ETF Watch: RiverFront Debuts Funds

ETF strategist firm rolls out two actively managed ETFs.

ETF.com
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Reviewed by: etf.com Staff
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Edited by: etf.com Staff

RiverFront Investment Group, which includes ETF strategist operations, has rolled out two actively managed ETFs today on the NYSE Arca. The RiverFront Dynamic US Flex-Cap ETF (RFFC) and the RiverFront Dynamic US Dividend Advantage ETF (RFDA) both come with expense ratios of 0.52%; the two funds have different objectives, but target stocks at least partially based on their exposure to the value, quality and momentum factors.

RFFC can invest in small-, mid- and large-cap U.S. stocks as well as in other ETFs. Meanwhile, RFDA essentially just has a more refined focus: It too can invest in any size segment, but it focuses on U.S. equities with the potential for dividend growth

The two new funds were launched via ALPS’ exemptive relief.

AdvisorShares Replaces TrimTabs On Fund

In a move that has puzzled many, AdvisorShares recently announced that it will be switching managers on the actively managed AdvisorShares TrimTabs Float Shrink ETF (TTFS | C-80) from TrimTabs Asset Management to Wilshire Funds Management, a business unit of Wilshire Associates, effective July 1. The fund will also change its name to the AdvisorShares Wilshire Buyback ETF.

The firm gave no specific reasons, but said in a press release that “We thoroughly evaluate how we can best-serve both shareholders and prospective shareholders of our actively managed ETFs, and we believe that Wilshire’s exemplary portfolio management capabilities will continue to steer TTFS as a top-performing strategy, while executing the same investment objective and lowering overall costs, including reducing the fund’s management fee.”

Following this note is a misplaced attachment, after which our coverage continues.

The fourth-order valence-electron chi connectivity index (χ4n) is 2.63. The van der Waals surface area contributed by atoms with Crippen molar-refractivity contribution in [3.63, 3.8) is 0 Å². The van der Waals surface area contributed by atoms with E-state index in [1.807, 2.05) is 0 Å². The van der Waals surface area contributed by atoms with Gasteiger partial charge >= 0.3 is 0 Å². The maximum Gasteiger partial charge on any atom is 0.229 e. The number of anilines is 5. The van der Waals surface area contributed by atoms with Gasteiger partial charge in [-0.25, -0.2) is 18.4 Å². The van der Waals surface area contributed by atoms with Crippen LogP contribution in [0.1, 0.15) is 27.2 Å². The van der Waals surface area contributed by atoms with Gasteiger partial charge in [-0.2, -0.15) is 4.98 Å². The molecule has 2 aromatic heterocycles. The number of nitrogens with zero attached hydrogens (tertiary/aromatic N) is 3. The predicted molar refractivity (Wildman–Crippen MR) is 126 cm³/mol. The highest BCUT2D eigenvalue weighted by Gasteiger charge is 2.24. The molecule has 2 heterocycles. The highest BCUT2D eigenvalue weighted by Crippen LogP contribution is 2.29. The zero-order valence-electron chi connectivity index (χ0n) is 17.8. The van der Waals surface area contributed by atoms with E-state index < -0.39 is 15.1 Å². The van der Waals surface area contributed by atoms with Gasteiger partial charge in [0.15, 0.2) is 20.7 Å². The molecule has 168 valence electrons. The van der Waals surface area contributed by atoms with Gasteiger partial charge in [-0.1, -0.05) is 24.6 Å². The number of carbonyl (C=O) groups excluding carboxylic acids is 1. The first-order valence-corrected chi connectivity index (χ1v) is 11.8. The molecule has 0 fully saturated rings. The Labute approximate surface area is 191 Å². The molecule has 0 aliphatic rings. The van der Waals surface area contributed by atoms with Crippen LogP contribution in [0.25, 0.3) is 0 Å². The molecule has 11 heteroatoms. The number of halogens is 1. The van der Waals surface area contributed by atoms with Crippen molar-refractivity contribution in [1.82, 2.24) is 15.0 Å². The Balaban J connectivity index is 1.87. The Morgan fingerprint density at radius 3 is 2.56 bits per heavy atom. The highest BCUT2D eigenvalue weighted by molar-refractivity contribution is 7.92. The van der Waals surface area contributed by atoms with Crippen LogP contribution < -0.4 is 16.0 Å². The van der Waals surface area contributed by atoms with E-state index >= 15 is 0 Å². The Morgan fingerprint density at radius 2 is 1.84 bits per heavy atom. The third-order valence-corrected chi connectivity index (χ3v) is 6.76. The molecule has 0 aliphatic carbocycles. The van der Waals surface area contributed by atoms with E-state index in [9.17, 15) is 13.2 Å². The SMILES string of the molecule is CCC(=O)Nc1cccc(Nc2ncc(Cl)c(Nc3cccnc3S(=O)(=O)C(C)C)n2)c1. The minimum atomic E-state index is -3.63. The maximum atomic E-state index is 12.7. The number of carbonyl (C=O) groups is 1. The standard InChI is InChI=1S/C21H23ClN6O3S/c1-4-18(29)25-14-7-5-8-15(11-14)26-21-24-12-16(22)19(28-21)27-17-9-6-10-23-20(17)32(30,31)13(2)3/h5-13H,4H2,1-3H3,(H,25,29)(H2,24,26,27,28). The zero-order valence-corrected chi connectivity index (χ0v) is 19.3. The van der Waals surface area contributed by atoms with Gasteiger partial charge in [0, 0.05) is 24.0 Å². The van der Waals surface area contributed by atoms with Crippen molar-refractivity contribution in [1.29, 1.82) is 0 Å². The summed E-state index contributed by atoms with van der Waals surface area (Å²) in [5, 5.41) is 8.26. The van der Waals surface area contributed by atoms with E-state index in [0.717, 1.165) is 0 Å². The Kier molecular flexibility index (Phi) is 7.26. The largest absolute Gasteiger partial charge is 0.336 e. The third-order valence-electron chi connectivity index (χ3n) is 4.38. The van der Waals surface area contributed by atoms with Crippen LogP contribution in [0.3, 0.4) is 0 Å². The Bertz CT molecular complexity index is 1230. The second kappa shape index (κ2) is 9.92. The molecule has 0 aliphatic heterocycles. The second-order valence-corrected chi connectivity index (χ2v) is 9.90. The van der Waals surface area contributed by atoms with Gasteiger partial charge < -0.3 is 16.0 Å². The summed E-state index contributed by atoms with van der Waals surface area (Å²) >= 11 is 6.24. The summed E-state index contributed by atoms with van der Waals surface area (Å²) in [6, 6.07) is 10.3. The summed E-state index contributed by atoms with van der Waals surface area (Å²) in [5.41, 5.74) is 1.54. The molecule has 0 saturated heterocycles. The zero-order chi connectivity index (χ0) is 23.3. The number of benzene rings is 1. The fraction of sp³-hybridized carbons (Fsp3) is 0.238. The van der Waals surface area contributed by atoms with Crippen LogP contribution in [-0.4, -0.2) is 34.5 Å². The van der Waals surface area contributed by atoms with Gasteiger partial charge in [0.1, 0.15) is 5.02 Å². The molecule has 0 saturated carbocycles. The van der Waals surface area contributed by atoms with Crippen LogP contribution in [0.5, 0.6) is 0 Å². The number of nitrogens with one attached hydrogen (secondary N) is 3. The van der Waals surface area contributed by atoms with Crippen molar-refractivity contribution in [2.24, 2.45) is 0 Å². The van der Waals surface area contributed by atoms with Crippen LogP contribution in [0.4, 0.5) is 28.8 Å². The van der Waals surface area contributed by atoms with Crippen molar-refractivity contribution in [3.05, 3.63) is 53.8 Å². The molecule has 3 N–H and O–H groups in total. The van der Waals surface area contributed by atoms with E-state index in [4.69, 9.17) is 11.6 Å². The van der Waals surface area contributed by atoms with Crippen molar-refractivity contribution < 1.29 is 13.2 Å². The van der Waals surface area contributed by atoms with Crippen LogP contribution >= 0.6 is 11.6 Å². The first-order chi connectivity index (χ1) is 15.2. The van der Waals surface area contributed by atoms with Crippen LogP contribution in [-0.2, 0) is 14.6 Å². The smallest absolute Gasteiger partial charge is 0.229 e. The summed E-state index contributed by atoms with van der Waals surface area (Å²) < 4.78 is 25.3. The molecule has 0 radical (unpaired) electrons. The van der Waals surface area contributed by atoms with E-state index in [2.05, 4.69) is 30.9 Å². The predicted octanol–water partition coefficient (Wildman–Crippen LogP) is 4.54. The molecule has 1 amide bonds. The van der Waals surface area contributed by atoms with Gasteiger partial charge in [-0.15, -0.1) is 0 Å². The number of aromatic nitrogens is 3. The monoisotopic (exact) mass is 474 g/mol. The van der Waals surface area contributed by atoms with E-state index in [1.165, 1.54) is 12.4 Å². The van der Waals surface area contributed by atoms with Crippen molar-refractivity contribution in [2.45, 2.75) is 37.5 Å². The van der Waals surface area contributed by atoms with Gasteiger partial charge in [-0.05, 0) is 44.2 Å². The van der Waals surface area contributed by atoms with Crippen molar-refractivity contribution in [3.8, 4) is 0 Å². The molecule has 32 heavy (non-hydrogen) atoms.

TrimTabs Questions Move

In a responding press release, TrimTabs said it “questions the appropriateness of the decision by AdvisorShares to replace the manager and thereby change the ETF’s strategy.”

The press release also quoted the firm’s founder and CEO Charles Biderman as saying, “Our shareholders have expressed disappointment that they would now be forced to accept a different investment strategy than what they originally purchased.” 

The fund—which selects stocks based on trends in outstanding shares, firm leverage and free cash flow—is among AdvisorShares’ five most successful ETFs, with $177 million in assets and a track record that earned it a five-star rating from Morningstar. It has consistently outperformed the S&P 500 since its launch. The new version will still use the Russell 3000 Index as its selection universe. It will use a quantitative approach to select companies with strong fundamentals and “controlled debt” levels that are also seeing a reduction in their shares outstanding.

Cost May Be The Issue

In other words, under Wilishire’s management, TTFS will still follow a very similar strategy. But why switch managers on a successful fund? Reading between the lines, costs may be the issue.

The prospectus statement noted that the fund’s price cap will be lowered by 0.09% from 0.99% (its current expense ratio) to 0.90%. It also said that the subadvisory fee paid to Wilshire would be 0.55% of the fund’s daily net assets. That’s 0.9% cheaper than the 0.64% that was listed as the subadvisory fee paid to TrimTabs in an SEC document from October of last year.

It may simply have come down to Wilshire having the economies of scale to execute a similar strategy at a lower cost than a smaller firm like TrimTabs.

However, there is another question in play here when it comes to actively managed funds: What are shareholders to do when their actively managed fund switches managers? What does such a move mean for continuity?

For investors who are devoted fans of TrimTabs’ management skills, the firm has said in its press release that it would continue to make TTFS’s original strategy available in-house via separately managed accounts.

Contact Heather Bell at [email protected].

 

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